VENKANNA Vs. SATYANARAYANAMMA
LAWS(APH)-1955-9-18
HIGH COURT OF ANDHRA PRADESH
Decided on September 14,1955

CHUNDRU VENKANNA Appellant
VERSUS
CHUNDRU SATYANARAYANAMMA Respondents


Cited Judgements :-

MADAMANCHI GOVINDAYYA VS. MADAMANCHI CHIMPIRAMMA [LAWS(APH)-1965-9-18] [REFERRED TO]


JUDGEMENT

Satyanarayana Raju, J. - (1.)Appeal No. 10 of 1950 : This is a defendants' appeal against the decree and judgment of the Court of the Subordinate Judge, Rajahmundry, awarding maintenance and giving other incidental reliefs to the plaintiff. The plaintiff is the wife of the 1st defendant. They lived together for about 20 years when the plaintiff left him in March 1947. After the plaintiff left the 1st defendant, the 1st defendant married again. The suit was filed for recovery of future and past maintenance at the rate of 100 bags of paddy every year, for residence in the B schedule property and for delivery of moveables described in C and D Schedules.
(2.)The learned Subordinate Judge held that the plaintiff was entitled to maintenance by reason of the second marriage of the 1st defendant. He found that the 1st defendant owned 12 acres of wet land yielding 168 bags per year. Having regard to the other circumstances mentioned by him, he awarded future maintenance at the rate of 40 bags per year and past maintenance from March 1947 to March 1948 at the rate of 20 bags per year. As regards the moveables, he awarded Rs. 390/- and, obviously by oversight, he did not give any amount towards residence. The defendants have preferred the above appeal questioning the rate of maintenance. The plaintiff has preferred AppealNo. 773 of 1950 in so far as the decree of the lower court went against her.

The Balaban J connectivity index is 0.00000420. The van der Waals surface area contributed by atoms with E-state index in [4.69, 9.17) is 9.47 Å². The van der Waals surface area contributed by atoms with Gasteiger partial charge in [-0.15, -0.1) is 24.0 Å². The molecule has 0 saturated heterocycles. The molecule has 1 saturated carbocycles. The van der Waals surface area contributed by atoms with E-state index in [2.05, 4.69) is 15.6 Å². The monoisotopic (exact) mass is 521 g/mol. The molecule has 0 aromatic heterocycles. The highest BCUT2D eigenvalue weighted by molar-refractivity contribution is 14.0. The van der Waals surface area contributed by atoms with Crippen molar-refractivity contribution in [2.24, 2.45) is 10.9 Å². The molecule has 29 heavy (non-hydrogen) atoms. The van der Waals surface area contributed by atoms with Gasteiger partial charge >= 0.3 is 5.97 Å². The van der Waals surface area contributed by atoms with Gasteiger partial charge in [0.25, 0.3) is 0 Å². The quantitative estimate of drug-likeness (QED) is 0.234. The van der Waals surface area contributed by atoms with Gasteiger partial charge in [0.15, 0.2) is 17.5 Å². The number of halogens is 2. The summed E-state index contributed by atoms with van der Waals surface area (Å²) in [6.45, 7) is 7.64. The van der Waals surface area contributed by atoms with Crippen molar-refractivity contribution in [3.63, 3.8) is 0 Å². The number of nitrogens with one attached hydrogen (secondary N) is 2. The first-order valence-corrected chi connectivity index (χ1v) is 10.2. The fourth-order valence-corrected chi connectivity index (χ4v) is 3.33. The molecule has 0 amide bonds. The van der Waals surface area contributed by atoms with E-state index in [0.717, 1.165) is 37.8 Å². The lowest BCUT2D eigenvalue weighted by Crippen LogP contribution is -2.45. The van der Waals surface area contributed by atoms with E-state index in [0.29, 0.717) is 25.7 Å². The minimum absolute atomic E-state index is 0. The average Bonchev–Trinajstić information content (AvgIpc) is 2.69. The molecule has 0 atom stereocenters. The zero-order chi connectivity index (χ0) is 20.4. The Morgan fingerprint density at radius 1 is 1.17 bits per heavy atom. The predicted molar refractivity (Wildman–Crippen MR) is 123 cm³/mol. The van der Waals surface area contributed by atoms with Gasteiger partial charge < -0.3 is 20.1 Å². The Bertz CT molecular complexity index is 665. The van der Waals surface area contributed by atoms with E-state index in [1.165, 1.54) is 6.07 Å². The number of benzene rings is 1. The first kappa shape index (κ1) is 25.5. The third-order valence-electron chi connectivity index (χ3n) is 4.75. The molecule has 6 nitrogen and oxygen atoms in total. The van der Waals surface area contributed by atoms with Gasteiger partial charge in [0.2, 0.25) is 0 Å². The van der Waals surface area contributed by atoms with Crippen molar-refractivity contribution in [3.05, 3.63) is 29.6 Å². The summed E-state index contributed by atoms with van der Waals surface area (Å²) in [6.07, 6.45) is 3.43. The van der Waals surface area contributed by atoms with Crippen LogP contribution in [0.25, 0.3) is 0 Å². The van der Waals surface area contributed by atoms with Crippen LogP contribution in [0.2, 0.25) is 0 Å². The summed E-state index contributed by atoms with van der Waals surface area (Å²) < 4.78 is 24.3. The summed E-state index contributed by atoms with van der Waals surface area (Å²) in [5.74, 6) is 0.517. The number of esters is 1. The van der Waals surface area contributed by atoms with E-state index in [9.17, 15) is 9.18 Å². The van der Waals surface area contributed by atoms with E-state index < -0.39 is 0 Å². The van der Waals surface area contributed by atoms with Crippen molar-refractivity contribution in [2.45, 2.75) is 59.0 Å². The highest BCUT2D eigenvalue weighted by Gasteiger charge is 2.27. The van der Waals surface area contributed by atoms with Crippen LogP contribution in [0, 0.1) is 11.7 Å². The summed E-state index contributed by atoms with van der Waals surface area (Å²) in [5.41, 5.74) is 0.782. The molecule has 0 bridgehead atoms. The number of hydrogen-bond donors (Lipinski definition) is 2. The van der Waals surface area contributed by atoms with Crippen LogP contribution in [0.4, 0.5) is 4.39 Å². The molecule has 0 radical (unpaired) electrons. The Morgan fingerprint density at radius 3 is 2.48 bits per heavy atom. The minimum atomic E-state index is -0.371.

(3.)In A. S. No. 10 of 1950, learned Counsel for the appellants contends that the finding of the learned Judge that the yield froe the suit lands is 14 bage per acre is not supported by the evidence adduced in the case. P. Ws. 3, 4, 7 and 8 examined on the side of the plaintiff, depose that the rent of one acre of land is 12 bags whereas in the case of direct cultivation it yields 20 bags per acre. On the side of the defendants, D. Ws. 2, 3 and 5 depose that the yield of one acre is 10 bags. The learned Judge, after considering the entire oral evidence, put the yield at 14 bags per acre. Sitting in appeal, we do not think we are justified in interfering with the finding arrived at by the learned Judge on a consideration of the oral evidence. If so, the yield from 12 acres is 168 bags per year. It is also in evidence that the 1st defendant has debts to the extent of Rs. 2,500/-. He has an old mother living with him but she has got 7 acres of wet land which she got from her husband. The 1st defendant has no children. Having regard to the aforesaid circumstances, the learned Judge fixed the rate of maintenance at 40 bags per year which is less than th of the income from the lands owned by the 1st defendant. We cannot say that the rate of future maintenance fixed is unreasonable and, therefore, there is no justification for interfering with it. In appeal No. 773 of 1950, it is contended that, on the basis of the income, the learned Subordinate Judge should have given maintenance at the rate of 60 bags. We do not think having regard to the aforesaid circumstances, that there is any justification for enhancing the rate of maintenance. The plaintiff specifically claimed residence and valued that relief at Rs. 200/- in the plaint. In her evidence she also stated that she wanted a house to reside. There is no cross-examination on behalf of the defendants. The judgment does not disclose that the learned Subordinate Judge applied his mind to this aspect of the case. The plaintiff is certainly entitled to be provided with residence and in the circumstances we do not think that the claim made by her is unreasonable. We therefore award Rs. 200/- towards her right for residence.
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